It would be useful to have evaluated patients via electrocardiography to estimate LVEF, after the one week IV therapyAND compare that to after the 28 days, to see if the group who received IV therapy had a significantly better improvement in LVEF.   This would help determine whether or not it is beneficial to begin patients on IV for 7 days followed by oral supplementation OR if oral supplementation is suffice.



TPPE significantly decreased in patients after the 1 week 200mg/day IV supplementation of Thiamine, and LVEF increased significantly after 6 weeks of oral supplementation of 200mg/day of Thiamine in both groups, both with the same dietary intake of Thiamine, which demonstrates the dietary Thiamine was not sufficient to change TPPE.   

Therefore, Thiamine levels were associated with significantly increased LVEF In some patients with moderate to severe CHF who had been on high dose furosemide for >3months (80mg or >). 

Higher than normal plasma Thiamine status was needed to reach the significant changes in LVEF (50.2 +/- 32.4ug/mL) (normal range is 2.3-14.3 ug/mL) (pvalue <0.01 compared to baseline) and normal TPPE (4.2%+/- 4.4%) was needed (normal is <15%) (pvalue 0.001 compared to baseline).  Plasma Free Thiamine is not a good representation of Thiamine levels in tissues, and TPPE is more sensitive. 

Thiamine supplementation in patients with clinically normal thiamine status may be able to reverse the underlying subclinical deficiency and improve cardiac function.


Title of Article

Reversal of Refractory Congestive Heart Failure

after Thiamine Supplementation




Case report and review of literature

Number of articles/ methodology


Despite maximal medical management, which

included enalapril, carvedilol, digoxin, furosemide,

metolazone, and a strict sodium-restricted diet; his condition had been progressively worsening. He had no other medical problems and denied the use of tobacco, alcohol, recreational drugs, and other nonprescribed medications. His dietary history showed a proportionalconsumption of animal products and vegetables.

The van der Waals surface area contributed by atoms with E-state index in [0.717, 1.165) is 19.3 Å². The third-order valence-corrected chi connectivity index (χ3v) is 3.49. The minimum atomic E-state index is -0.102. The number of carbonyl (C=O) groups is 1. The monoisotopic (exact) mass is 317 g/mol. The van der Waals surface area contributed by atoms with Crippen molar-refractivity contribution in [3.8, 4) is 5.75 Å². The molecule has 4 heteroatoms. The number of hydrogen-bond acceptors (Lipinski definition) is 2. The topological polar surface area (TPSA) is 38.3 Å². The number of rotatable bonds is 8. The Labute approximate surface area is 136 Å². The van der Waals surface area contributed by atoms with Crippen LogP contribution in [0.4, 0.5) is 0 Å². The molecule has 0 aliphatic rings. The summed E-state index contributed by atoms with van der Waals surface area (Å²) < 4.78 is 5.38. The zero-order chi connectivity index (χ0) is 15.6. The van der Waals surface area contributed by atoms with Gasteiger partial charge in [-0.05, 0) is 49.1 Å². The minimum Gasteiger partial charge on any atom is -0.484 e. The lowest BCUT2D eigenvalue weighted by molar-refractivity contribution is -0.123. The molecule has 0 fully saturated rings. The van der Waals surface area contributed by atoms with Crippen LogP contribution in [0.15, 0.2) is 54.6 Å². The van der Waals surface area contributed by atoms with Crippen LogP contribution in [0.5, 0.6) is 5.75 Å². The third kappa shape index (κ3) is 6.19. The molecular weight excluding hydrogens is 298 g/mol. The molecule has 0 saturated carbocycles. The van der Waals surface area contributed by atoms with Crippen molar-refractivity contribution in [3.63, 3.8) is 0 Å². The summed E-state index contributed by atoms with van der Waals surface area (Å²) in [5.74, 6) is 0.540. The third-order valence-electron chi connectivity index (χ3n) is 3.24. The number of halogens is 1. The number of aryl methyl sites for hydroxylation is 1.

LVEF estimated at 15%, and a depressed right ventricular function with a right ventricular systolic pressure of 55 mm Hg by Doppler assessment. S3 gallop. Severe mitral regurgitation and moderate tricuspid regurgitation.
Patient had gone into shock and was brought back to satisfactory arterial pressure.
TPPE was >25% (normal is <15%, severely deficient considered >25%)
100mg IV administered Thiamine began.

Summary of Results

3 days post IV Thiamine, electrocardiography was performed and an increase in LVEF from 15% baseline to 25% was recorded,mitral regurgitation reduced from severe to moderate, and moderate tricuspid regurgitation to mild. 

5 days after IV supplementation, patient was walking on his own, S3 gallop was gone, diuretic was tapered, and outpatient CHF medications were re-started.  He was discharged with an oral Thiamine supplement (dosage not recorded).


The methods used in this case report do not allow us to establish a scientific cause-effect relationship between the improvements and Thiamine supplementation, as chance alone could be the case in a single case report.

However, case reports may exert

significant influence on clinical management because they can be useful references when approaching similar patients in the future.

TPPE was not re-evaluated after supplementation.


Thiamine deficiency and thus, supplementation, plays an important role in worsening CHF, and overall deterioration of cardiac function. 



Title of Article

Thiamine supplementation for the treatment of heart failure




Systematic review

Number of articles/ methodology


 20 articles met the inclusion criteria and were included in the systematic review.  A mix of different study designs were used, and reviewed. 

Outcomes measured were varying dependant on the study analyzed, and included increase in LVEF, decrease in right ventricular area, hospitalization times, dyspnea, functional capacity score based on NYHA, urinary output and quality of life.